- a white, crystalline, poisonous alkaloid, C7H8N4O2, an isomer of theobromine, extracted from tea leaves or produced synthetically: used to relieve bronchial spasms, in the treatment of certain heart conditions, and as a diuretic.
Origin of theophylline
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Examples from the Web for theophylline
Caffeine, theophylline, and theobromine are not found in animal tissues, but are fairly widely distributed in plants.The Chemistry of Plant Life
Roscoe Wilfred Thatcher
- a white crystalline slightly water-soluble alkaloid that is an isomer of theobromine: it occurs in plants, such as tea, and is used to treat asthma. Formula: C 7 H 8 N 4 O 2See also xanthine (def. 2)
C19: from theo (bromine) + phyllo- + -ine ²
Collins English Dictionary - Complete & Unabridged 2012 Digital Edition © William Collins Sons & Co. Ltd. 1979, 1986 © HarperCollins Publishers 1998, 2000, 2003, 2005, 2006, 2007, 2009, 2012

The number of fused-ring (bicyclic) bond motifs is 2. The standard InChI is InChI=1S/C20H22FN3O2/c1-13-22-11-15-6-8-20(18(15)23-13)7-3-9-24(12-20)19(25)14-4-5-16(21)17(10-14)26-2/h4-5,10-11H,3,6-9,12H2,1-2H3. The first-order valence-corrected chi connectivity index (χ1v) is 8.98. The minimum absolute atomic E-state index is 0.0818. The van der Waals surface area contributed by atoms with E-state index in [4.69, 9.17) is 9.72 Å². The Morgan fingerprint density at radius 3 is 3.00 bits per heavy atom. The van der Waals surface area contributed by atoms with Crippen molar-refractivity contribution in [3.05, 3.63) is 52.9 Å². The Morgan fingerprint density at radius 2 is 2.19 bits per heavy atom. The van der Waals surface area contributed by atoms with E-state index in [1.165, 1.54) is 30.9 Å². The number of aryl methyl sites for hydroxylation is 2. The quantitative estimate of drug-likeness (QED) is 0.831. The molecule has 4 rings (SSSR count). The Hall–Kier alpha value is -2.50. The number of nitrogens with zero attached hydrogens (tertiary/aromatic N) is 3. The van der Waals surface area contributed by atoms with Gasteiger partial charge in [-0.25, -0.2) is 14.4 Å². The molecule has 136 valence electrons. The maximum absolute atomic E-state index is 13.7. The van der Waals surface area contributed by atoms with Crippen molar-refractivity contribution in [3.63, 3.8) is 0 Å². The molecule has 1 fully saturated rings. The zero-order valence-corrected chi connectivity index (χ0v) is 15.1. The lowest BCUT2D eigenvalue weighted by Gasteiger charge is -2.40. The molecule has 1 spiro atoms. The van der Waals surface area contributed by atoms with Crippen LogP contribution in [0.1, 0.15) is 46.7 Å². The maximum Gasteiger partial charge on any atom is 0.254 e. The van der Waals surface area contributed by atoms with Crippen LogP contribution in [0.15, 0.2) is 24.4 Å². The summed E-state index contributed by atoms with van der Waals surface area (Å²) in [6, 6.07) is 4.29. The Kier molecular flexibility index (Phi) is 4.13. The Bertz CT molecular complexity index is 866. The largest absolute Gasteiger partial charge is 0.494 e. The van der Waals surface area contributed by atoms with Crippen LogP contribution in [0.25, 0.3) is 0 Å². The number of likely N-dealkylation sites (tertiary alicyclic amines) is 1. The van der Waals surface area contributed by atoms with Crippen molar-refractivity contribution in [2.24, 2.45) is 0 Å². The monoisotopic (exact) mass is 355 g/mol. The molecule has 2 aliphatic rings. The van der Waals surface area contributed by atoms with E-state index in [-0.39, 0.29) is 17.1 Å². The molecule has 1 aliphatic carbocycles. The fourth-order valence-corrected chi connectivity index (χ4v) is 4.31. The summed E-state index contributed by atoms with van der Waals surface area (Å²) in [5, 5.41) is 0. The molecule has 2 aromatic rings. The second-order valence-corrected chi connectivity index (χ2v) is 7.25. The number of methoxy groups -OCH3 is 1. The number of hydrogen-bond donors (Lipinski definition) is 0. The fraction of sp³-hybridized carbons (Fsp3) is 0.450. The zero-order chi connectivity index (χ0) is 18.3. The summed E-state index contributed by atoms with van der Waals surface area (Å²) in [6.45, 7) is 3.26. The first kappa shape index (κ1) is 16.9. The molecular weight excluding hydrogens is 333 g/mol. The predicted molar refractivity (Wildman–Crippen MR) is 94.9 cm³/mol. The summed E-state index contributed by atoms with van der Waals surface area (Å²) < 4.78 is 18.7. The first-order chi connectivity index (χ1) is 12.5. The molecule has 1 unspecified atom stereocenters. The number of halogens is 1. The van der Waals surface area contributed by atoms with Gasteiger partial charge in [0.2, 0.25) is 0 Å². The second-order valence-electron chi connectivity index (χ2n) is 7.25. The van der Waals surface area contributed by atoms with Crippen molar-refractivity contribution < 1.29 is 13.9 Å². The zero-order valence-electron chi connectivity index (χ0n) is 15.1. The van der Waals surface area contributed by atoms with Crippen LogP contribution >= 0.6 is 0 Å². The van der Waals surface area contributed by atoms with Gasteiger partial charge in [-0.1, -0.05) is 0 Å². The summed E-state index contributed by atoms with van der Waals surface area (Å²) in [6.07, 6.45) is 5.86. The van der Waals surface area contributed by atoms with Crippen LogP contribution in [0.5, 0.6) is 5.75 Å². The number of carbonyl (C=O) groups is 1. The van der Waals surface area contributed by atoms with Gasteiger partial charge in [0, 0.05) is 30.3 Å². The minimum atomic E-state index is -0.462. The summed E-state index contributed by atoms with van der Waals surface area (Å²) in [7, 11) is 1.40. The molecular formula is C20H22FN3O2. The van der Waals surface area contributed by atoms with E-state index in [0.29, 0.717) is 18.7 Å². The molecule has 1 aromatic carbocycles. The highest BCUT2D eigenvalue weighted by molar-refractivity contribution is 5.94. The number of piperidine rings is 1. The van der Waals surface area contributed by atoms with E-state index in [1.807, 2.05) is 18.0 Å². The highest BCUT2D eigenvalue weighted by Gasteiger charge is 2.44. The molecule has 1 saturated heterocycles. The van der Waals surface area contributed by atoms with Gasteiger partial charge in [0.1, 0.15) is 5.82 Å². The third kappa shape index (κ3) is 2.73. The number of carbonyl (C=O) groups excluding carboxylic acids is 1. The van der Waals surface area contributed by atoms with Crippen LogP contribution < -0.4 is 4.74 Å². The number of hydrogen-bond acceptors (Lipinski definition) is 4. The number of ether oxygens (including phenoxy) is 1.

- A colorless crystalline alkaloid derived from tea leaves or made synthetically, used as a cardiac stimulant and diuretic.
The American Heritage® Stedman's Medical Dictionary Copyright © 2002, 2001, 1995 by Houghton Mifflin Company. Published by Houghton Mifflin Company.
- A colorless, crystalline alkaloid derived from tea leaves or made synthetically. It is used in medicine especially as a bronchial dilator. Theophylline is a xanthine that is similar in structure to caffeine and is a structural isomer of theobromine. Chemical formula: C7H8N4O2.
The American Heritage® Science Dictionary Copyright © 2011. Published by Houghton Mifflin Harcourt Publishing Company. All rights reserved.